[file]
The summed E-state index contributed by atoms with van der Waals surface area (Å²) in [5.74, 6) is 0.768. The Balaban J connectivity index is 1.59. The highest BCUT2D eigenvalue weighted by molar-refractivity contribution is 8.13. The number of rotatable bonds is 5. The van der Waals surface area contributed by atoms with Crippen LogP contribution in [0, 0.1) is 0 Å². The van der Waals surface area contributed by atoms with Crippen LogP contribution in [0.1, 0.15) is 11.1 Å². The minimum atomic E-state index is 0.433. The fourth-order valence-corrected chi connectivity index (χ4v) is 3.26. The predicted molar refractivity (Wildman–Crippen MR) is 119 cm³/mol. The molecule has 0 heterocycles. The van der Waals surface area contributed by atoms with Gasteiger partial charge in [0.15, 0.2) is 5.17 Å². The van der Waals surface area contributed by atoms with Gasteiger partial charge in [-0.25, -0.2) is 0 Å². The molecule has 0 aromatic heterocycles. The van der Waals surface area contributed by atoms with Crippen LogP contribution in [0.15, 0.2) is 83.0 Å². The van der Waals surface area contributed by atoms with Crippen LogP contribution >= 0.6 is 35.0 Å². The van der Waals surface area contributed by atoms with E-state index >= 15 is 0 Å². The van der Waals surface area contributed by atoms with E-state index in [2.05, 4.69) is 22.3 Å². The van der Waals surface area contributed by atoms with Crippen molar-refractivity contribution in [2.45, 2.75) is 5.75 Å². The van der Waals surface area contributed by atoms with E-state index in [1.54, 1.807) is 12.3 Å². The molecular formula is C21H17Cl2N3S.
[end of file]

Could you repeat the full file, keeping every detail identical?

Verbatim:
The summed E-state index contributed by atoms with van der Waals surface area (Å²) in [5.74, 6) is 0.768. The Balaban J connectivity index is 1.59. The highest BCUT2D eigenvalue weighted by molar-refractivity contribution is 8.13. The number of rotatable bonds is 5. The van der Waals surface area contributed by atoms with Crippen LogP contribution in [0, 0.1) is 0 Å². The van der Waals surface area contributed by atoms with Crippen LogP contribution in [0.1, 0.15) is 11.1 Å². The minimum atomic E-state index is 0.433. The fourth-order valence-corrected chi connectivity index (χ4v) is 3.26. The predicted molar refractivity (Wildman–Crippen MR) is 119 cm³/mol. The molecule has 0 heterocycles. The van der Waals surface area contributed by atoms with Gasteiger partial charge in [0.15, 0.2) is 5.17 Å². The van der Waals surface area contributed by atoms with Gasteiger partial charge in [-0.25, -0.2) is 0 Å². The molecule has 0 aromatic heterocycles. The van der Waals surface area contributed by atoms with Crippen LogP contribution in [0.15, 0.2) is 83.0 Å². The van der Waals surface area contributed by atoms with Crippen LogP contribution >= 0.6 is 35.0 Å². The van der Waals surface area contributed by atoms with E-state index >= 15 is 0 Å². The van der Waals surface area contributed by atoms with E-state index in [2.05, 4.69) is 22.3 Å². The van der Waals surface area contributed by atoms with Crippen molar-refractivity contribution in [2.45, 2.75) is 5.75 Å². The van der Waals surface area contributed by atoms with E-state index in [1.54, 1.807) is 12.3 Å². The molecular formula is C21H17Cl2N3S.